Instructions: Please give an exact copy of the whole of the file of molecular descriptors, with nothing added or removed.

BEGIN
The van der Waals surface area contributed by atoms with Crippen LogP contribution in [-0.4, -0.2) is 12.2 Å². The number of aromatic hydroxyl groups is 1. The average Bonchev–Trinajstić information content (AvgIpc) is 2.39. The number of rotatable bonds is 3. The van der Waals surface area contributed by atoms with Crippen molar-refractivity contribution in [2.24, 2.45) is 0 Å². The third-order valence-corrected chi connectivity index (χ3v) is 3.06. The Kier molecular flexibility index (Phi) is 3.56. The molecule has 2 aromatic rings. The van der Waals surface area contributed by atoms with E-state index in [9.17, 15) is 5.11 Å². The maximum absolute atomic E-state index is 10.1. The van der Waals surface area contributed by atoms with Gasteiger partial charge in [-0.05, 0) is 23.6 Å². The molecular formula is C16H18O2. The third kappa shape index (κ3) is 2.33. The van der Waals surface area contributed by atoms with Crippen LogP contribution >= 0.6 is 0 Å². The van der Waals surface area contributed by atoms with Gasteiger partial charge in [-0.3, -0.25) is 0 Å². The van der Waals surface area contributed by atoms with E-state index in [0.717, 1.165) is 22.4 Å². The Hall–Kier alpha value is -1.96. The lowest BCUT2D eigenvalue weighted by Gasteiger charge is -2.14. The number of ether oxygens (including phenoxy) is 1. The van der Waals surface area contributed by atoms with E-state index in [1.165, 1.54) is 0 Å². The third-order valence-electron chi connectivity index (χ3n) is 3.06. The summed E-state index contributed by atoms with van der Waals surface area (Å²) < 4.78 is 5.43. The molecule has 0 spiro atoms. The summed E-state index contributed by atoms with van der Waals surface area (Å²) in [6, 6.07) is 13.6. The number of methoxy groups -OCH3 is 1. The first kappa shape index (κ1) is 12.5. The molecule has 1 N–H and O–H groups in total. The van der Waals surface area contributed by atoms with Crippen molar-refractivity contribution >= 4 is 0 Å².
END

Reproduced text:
The van der Waals surface area contributed by atoms with Crippen LogP contribution in [-0.4, -0.2) is 12.2 Å². The number of aromatic hydroxyl groups is 1. The average Bonchev–Trinajstić information content (AvgIpc) is 2.39. The number of rotatable bonds is 3. The van der Waals surface area contributed by atoms with Crippen molar-refractivity contribution in [2.24, 2.45) is 0 Å². The third-order valence-corrected chi connectivity index (χ3v) is 3.06. The Kier molecular flexibility index (Phi) is 3.56. The molecule has 2 aromatic rings. The van der Waals surface area contributed by atoms with E-state index in [9.17, 15) is 5.11 Å². The maximum absolute atomic E-state index is 10.1. The van der Waals surface area contributed by atoms with Gasteiger partial charge in [-0.05, 0) is 23.6 Å². The molecular formula is C16H18O2. The third kappa shape index (κ3) is 2.33. The van der Waals surface area contributed by atoms with Crippen LogP contribution >= 0.6 is 0 Å². The van der Waals surface area contributed by atoms with Gasteiger partial charge in [-0.3, -0.25) is 0 Å². The van der Waals surface area contributed by atoms with E-state index in [0.717, 1.165) is 22.4 Å². The Hall–Kier alpha value is -1.96. The lowest BCUT2D eigenvalue weighted by Gasteiger charge is -2.14. The number of ether oxygens (including phenoxy) is 1. The van der Waals surface area contributed by atoms with E-state index in [1.165, 1.54) is 0 Å². The third-order valence-electron chi connectivity index (χ3n) is 3.06. The summed E-state index contributed by atoms with van der Waals surface area (Å²) < 4.78 is 5.43. The molecule has 0 spiro atoms. The summed E-state index contributed by atoms with van der Waals surface area (Å²) in [6, 6.07) is 13.6. The number of methoxy groups -OCH3 is 1. The first kappa shape index (κ1) is 12.5. The molecule has 1 N–H and O–H groups in total. The van der Waals surface area contributed by atoms with Crippen molar-refractivity contribution >= 4 is 0 Å².